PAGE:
NFU paper lays out solutions for climate, farming challenges

(Baranozdemir/iStock/Getty Images)

MarketsFarm — The global climate crisis is interlinked with the financial crisis on Canadian farms, according to a new discussion paper from the National Farmers Union (NFU).

The paper proposes changes to agriculture practices that could help the sector become part of the solution to both major issues.

Compiled by Darrin Qualman in collaboration with the NFU, the 102-page document titled Tackling the Farm Crisis and the Climate Crisis: A Transformative Strategy for Canadian Farmers and Food Systems sets out a number of short- and long-term proposals for reducing emissions while also improving farm profitability.

“The farm crisis is real, as is the climate crisis,” said NFU national president Katie Ward in the foreword to the paper. “Left unchecked, the climate crisis will dramatically deepen the income crisis on Canada’s farms as farmers struggle to deal with continued warming, more intense storms, and increasingly unpredictable weather.

“It is clear that climate change represents a major challenge to agriculture, but it also represents an opportunity,” she added.

A focus on high agricultural inputs in order to maximize outputs was cited as a major cause of both rising global temperatures and falling farm profits, with the policies and actions recommended in the report generally moving the industry towards a lower input model.

“The solution to the farm crisis and the solution to the climate crisis are, to a large degree, the same: a decreased dependence on high-emission petro-industrial farm inputs and an increasing reliance on ecological cycles, biology, energy from the sun, and the knowledge, wisdom, and judgment of farm families on the land,” said the report.

The paper outlined numerous policies and practices that would lead to increased efficiencies, including a shift to electricity from fossil fuels.

With synthetic nitrogen fertilizer noted as a major contributor to greenhouse gas emissions, the paper advocated for a rather balanced minimum-impact no-till (MINT) cropping system.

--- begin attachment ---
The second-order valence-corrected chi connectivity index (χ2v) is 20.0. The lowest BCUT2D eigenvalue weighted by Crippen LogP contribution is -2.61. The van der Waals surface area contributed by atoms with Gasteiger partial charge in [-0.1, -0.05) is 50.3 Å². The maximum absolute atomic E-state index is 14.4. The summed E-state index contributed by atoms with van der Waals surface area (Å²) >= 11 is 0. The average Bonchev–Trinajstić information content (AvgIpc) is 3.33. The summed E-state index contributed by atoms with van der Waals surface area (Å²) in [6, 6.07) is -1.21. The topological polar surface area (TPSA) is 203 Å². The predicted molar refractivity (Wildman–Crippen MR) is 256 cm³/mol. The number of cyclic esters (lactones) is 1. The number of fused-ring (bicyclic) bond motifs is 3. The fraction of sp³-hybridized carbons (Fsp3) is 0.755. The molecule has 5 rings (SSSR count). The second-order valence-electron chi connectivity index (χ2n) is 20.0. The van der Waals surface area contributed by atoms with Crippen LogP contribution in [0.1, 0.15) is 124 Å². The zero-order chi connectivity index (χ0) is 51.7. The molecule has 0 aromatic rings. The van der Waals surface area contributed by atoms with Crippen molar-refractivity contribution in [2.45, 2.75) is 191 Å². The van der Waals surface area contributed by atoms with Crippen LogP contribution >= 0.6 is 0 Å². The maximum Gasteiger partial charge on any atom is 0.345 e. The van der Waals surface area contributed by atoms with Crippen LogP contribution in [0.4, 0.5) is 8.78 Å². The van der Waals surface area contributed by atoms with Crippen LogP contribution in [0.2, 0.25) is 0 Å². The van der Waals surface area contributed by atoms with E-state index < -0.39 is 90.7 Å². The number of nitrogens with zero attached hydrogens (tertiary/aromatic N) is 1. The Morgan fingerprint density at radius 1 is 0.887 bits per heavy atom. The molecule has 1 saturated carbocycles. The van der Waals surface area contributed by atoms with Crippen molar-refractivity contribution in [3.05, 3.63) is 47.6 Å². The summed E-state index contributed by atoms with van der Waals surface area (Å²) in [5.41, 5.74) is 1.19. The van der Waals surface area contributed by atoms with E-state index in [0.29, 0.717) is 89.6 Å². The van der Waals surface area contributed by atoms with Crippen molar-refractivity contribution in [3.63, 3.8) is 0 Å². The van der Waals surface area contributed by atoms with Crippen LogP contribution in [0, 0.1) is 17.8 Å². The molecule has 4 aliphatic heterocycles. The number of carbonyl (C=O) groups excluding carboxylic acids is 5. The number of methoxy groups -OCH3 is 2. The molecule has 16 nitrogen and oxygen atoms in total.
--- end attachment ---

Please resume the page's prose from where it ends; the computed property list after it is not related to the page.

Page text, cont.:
Such a system, the paper said, would take the most promising organic agriculture practices (crop rotations, intercropping, reduced inputs) and combine those with more conventional no-till practices such as strategic chemical use to best reduce emissions while also improving the bottom line for farmers.

The paper also had a balanced view on livestock. While industrial cattle production has been linked to increased methane levels, cattle and other ruminant animals were also seen as an indispensable part of healthy ecosystems.

While many individual actions highlighted in the paper may help both the climate and farm crises, the paper noted widespread government-led mobilization will be needed if there is to be a transformation of the energy, food, transportation and manufacturing systems.

katie ward NFU
Chicago | Reuters -- The U.S. Department of Agriculture has confirmed the discovery of unapproved, genetically modified (GM) wheat plants growing in an un-planted agricultural field in Washington state. There was no evidence the wheat had entered the food supply, USDA's Animal and Plant Health Inspection Service said in a statement on Friday. The wheat is resistant to glyphosate, a widely used herbicide commonly referred to as Roundup. "USDA is collaborating with our state, industry and trading partners, and we are committed to providing all our partners with timely and transparent information about our findings," the statement said. There are currently no commercially approved genetically modified wheat varieties, and incidences of rogue plants are rare. However, unapproved plants were found in 2018 in Alberta, in 2016 in Washington state, in 2014 in Montana and in 2013 in Oregon. A Bayer CropScience spokeswoman said the latest finding may have occurred on the site of a former field trial. Last year Bayer bought Monsanto, which in the late 1990s and early 2000s developed wheat genetically modified to withstand its Roundup glyphosate herbicide. Monsanto shelved the genetically engineered wheat in 2004 amid market concern about rejection from foreign buyers. The United States was the world's second-largest wheat exporter after Russia in the 2018-19 marketing year. "We have been informed by USDA of a possible detection of GM wheat in Washington State, possibly on the site of a former field trial," Bayer CropScience spokeswoman Charla Lord said. "We are co-operating with USDA to gather more information and facts as the agency reviews the situation," Lord said. Samples of the wheat plants from the field in Washington were sent to the USDA's Federal Grain Inspection Service lab in Kansas City, Missouri, as well as a USDA lab in Pullman, Washington, for testing and confirmation, according to a joint statement from the National Association of Wheat Growers and U.S. Wheat Associates, a trade group that promotes U.S. wheat sales. Bayer, which inherited litigation over Roundup with its US$63 billion acquisition of Monsanto last year, faces lawsuits by more than 13,400 plaintiffs in the United States, alleging the product causes cancer. A California jury last month awarded more than US$2 billion to a couple who claimed Roundup caused their non-Hodgkin's lymphoma. It was the largest U.S. jury verdict to date against the company in litigation over the chemical. -- Julie Ingwersen is a Reuters commodities correspondent in Chicago; additional reporting by Tom Polansek in Chicago.

About the author


Stories from our other publications